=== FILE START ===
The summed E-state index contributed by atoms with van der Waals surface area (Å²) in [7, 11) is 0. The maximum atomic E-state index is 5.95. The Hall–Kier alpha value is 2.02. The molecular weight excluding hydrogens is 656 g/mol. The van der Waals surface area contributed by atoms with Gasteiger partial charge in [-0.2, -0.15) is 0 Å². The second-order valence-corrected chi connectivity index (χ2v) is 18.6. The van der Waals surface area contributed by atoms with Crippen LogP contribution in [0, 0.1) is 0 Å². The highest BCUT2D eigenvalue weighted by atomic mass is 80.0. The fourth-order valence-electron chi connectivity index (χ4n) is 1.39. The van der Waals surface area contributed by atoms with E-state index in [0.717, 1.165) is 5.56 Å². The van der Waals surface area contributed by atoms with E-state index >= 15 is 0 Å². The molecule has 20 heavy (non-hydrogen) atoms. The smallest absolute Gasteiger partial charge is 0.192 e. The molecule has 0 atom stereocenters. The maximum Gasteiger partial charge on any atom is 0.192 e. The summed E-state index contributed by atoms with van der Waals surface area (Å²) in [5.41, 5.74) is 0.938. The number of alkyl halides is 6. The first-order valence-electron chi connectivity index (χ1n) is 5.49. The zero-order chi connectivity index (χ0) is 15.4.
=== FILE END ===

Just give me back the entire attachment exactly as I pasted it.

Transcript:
The summed E-state index contributed by atoms with van der Waals surface area (Å²) in [7, 11) is 0. The maximum atomic E-state index is 5.95. The Hall–Kier alpha value is 2.02. The molecular weight excluding hydrogens is 656 g/mol. The van der Waals surface area contributed by atoms with Gasteiger partial charge in [-0.2, -0.15) is 0 Å². The second-order valence-corrected chi connectivity index (χ2v) is 18.6. The van der Waals surface area contributed by atoms with Crippen LogP contribution in [0, 0.1) is 0 Å². The highest BCUT2D eigenvalue weighted by atomic mass is 80.0. The fourth-order valence-electron chi connectivity index (χ4n) is 1.39. The van der Waals surface area contributed by atoms with E-state index in [0.717, 1.165) is 5.56 Å². The van der Waals surface area contributed by atoms with E-state index >= 15 is 0 Å². The molecule has 20 heavy (non-hydrogen) atoms. The smallest absolute Gasteiger partial charge is 0.192 e. The molecule has 0 atom stereocenters. The maximum Gasteiger partial charge on any atom is 0.192 e. The summed E-state index contributed by atoms with van der Waals surface area (Å²) in [5.41, 5.74) is 0.938. The number of alkyl halides is 6. The first-order valence-electron chi connectivity index (χ1n) is 5.49. The zero-order chi connectivity index (χ0) is 15.4.